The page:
|Quirk and Ollenburg rehearsing "Zero Hour" © SKepecs 2016|
by Susan Kepecs
Madison Ballet’s upcoming 2016 Repertory I concert – Feb. 5-6, at the Bartell – offers the premiere of two new works by artistic director W. Earle Smith, and expands on the company’s growing relationships with outside choreographers General MacArthur Hambrick and Jacqueline Stewart, both of whom were represented on the 2015 Repertory I program.
Hambrick's worked with Dance Theatre of Harlem, Alvin Ailey Dance Theatre, Texas Ballet Theatre (where he danced with Smith), and on Broadway. Currently, he teaches at West Virginia’s School of Theatre and Dance. Stewart is the director of Jaxon Movement Arts, an urban, avant-garde company based in Chicago and New York.
Hambrick’s and Stewart’s works on last year’s bill were opposites: Hambrick’s piece, “Am I My Brother’s Keeper” – a mix of neoclasical ballet and Alvin Aileyisms (with the women on pointe) – carried an abstract narrative of mystery and otherworldliness. Stewart’s dance, “Jiffy Pop,” was the anti-ballet – all angles and grotesque gesticulations, no pointework. This year, the two dancemakers offer works on more similar wavelengths – both are angular and contemporary, yet balletic. Hambrick’s, “Zero Hour,” is less otherworldly than “Brother’s Keeper;” Stewart’s “On the Surface” – a premiere – is less hard-edged, much more balletic than “Jiffy Pop.” And for Stewart this time, the women dance on pointe; for Hambrick, they do not.
In “On the Surface,” Stewart works with the abstract qualities of tension, letting the idea take various forms. And Hambrick’s big, active “Zero Hour” is about tension and release, cast within a classic Hambrickian hidden narrative.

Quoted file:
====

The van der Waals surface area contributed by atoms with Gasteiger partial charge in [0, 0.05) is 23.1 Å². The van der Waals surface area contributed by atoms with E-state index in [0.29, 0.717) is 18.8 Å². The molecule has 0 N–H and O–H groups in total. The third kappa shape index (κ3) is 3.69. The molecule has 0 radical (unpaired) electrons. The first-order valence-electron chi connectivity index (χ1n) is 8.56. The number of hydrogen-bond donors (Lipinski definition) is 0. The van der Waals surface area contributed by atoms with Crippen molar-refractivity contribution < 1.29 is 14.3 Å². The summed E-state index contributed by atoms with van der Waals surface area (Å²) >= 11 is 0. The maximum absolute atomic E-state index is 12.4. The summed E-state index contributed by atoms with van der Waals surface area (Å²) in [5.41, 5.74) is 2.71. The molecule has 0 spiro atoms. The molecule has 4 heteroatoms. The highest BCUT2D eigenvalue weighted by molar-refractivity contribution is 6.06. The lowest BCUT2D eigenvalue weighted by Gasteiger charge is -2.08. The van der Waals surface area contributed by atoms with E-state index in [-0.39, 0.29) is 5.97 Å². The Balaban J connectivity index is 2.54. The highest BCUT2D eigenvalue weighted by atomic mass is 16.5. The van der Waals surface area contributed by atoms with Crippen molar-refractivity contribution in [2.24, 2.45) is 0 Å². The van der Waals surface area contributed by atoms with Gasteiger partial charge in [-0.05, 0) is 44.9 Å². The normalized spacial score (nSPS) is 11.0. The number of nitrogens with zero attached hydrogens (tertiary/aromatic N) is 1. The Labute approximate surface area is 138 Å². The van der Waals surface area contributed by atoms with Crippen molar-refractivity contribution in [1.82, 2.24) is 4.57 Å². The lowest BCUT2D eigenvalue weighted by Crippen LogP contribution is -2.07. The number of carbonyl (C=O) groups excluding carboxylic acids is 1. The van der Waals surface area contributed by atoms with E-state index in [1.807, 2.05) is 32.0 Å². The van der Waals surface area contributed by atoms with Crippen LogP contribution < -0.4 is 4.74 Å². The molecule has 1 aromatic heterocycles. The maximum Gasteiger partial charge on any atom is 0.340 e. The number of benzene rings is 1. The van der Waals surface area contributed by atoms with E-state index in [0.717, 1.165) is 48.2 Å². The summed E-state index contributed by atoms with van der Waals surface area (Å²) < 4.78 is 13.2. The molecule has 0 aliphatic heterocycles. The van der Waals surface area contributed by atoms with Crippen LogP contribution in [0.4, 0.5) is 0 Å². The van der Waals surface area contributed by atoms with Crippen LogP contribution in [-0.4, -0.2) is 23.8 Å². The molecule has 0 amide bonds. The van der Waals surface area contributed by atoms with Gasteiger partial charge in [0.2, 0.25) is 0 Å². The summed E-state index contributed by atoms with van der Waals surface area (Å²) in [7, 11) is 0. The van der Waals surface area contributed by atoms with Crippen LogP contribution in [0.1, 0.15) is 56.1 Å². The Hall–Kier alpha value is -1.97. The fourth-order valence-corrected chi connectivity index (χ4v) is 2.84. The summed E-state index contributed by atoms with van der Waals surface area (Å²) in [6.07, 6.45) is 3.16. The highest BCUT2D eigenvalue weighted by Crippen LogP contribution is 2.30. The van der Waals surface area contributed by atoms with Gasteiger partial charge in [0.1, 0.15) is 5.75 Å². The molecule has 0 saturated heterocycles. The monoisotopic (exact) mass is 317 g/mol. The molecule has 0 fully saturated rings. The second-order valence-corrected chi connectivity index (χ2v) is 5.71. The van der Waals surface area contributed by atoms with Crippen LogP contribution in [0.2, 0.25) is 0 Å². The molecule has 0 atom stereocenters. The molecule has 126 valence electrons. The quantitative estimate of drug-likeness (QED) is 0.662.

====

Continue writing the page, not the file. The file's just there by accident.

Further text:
The rest of Rep I is pure Earle Smith – neoclassical to the core. Madison Ballet’s reigning empress, Shannon Quirk, reprises the feathery, playful adagio solo Smith made for her to Tomaso Albinoni’s “Oboe Concerto in D Minor;” its 2013 premiere marked her as a rising star at the end of her first season with the company. “This time around,” she says, “it’s about finding a way to make [the dance] different artistically – finding all the nuances in the piece and exploring it to the fullest. Last time, I focused so much on the physical aspect – now, I’m trying try to approach it with the growth I’ve made over the past few years.”
And there are two Smith premieres – Jux I (for five women), and Jux II, for all six of the company’s men. The women’s dance is shorter, running about 10 minutes. It’s a feast of flashy neoclassical allegro, tinged with contemporary tone and predicated on a challenge – the necessity of maintaining tight corps work despite the speedy, layered rhythms of the contemporary chamber score Smith’s selected.
Jux II (which runs 26 minutes) has tricky counts, too – it’s extremely rhythmic and syncopated – but despite its big steps it’s softer, waltzier, jazzier than the women’s piece. And no, it’s not a gender-bender – Jux II absolutely requires the sustained, muscular strength of men.
Unlike Jux I, Jux II has solos, including a a long, fluid, dramatic variation Smith choreographed on and for Phillip Ollenburg. Since Madison Ballet technically doesn’t have principals, call him Quirk’s counterpart – the company’s reigning emperor. And he gets enough leeway to make this dance his own. “Learning Earle’s musicality is like learning a language,” says Ollenburg, who’s in his sixth season with Madison Ballet. “It’s as if Earle’s taken me through a series of grammatical excursuses, and I’ve acquired conversational fluidity after years of study. I’m using the musicality he’s taught me more as an operating system than as a specific program when running the Jux II solo. That allows for some choices, rather than a set regimen of timing.”
“It’s nice to see guys dancing,” Smith says. "Men don’t always have to just partner, or do bravura.”